Last December after a year of testing, Google announced that its mobile-first indexing of Search results was underway to better reflect how many people use the web. Today, it is officially rolling out, beginning by “migrating sites that follow the best practices.”

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Historically, Google’s crawling, indexing, and ranking systems analyzed the desktop version of a page. That is problematic given how the full version of a site might be “vastly different” from the mobile counterpart with content parity not maintained.

The solution is mobile-first indexing that uses content from the mobile version of the site, thus better reflecting the primary way people search for things today. This change does not mean that Google is maintaining separate indexes for desktop and mobile.

We continue to have one single index that we use for serving search results. We do not have a “mobile-first index” that’s separate from our main index. Historically, the desktop version was indexed, but increasingly, we will be using the mobile versions of content.

As a result of these changes, end users might encounter the mobile version of pages in Search results and Google cached pages.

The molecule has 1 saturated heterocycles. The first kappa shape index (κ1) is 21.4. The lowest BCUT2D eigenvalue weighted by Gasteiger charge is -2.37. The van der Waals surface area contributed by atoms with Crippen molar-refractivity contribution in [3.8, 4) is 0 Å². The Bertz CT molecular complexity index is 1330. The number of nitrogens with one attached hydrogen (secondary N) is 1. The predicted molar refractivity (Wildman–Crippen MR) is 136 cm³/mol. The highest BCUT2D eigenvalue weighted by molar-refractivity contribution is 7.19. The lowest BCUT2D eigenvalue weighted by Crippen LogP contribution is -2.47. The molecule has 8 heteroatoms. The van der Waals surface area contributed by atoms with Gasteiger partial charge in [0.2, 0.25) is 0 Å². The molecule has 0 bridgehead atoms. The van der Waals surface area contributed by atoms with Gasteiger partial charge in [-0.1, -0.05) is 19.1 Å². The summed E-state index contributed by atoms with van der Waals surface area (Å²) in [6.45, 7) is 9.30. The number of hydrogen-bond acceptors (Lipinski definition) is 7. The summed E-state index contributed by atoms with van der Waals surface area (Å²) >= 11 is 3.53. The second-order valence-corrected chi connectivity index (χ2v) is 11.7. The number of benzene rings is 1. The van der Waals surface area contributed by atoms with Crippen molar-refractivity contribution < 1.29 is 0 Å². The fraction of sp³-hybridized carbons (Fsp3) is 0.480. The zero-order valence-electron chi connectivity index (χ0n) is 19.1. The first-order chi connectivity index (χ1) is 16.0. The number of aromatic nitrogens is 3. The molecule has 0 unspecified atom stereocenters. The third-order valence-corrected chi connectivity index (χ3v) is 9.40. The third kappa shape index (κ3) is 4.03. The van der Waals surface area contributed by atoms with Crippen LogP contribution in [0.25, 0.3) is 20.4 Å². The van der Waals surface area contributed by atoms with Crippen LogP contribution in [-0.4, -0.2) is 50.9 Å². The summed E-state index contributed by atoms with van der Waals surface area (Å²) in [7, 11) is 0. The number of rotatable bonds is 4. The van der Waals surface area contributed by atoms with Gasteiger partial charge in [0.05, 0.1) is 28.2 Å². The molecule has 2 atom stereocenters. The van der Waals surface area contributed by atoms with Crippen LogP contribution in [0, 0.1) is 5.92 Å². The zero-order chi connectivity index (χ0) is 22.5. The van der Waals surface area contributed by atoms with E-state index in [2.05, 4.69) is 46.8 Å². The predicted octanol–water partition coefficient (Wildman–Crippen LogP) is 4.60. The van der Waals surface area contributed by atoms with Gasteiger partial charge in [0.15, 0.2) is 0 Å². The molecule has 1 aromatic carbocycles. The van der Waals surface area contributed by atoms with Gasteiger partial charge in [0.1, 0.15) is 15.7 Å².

Meanwhile, Google is now notifying sites that are being migrated over to mobile-first indexing in the Search Console, with site owners seeing a significantly increased crawl rate from the Smartphone Googlebot.  In regards to Accelerated Mobile Pages, “Google will prefer to index the mobile version of the non-AMP page.”

The initial wave of mobile-first indexed sites will have “no ranking advantage over mobile content that’s not yet gathered this way or desktop content.” However, Google is encouraging that sites transition to mobile-friendly versions. It announced earlier this year that speed will become a factor to how mobile Search results are ranked, starting in July.


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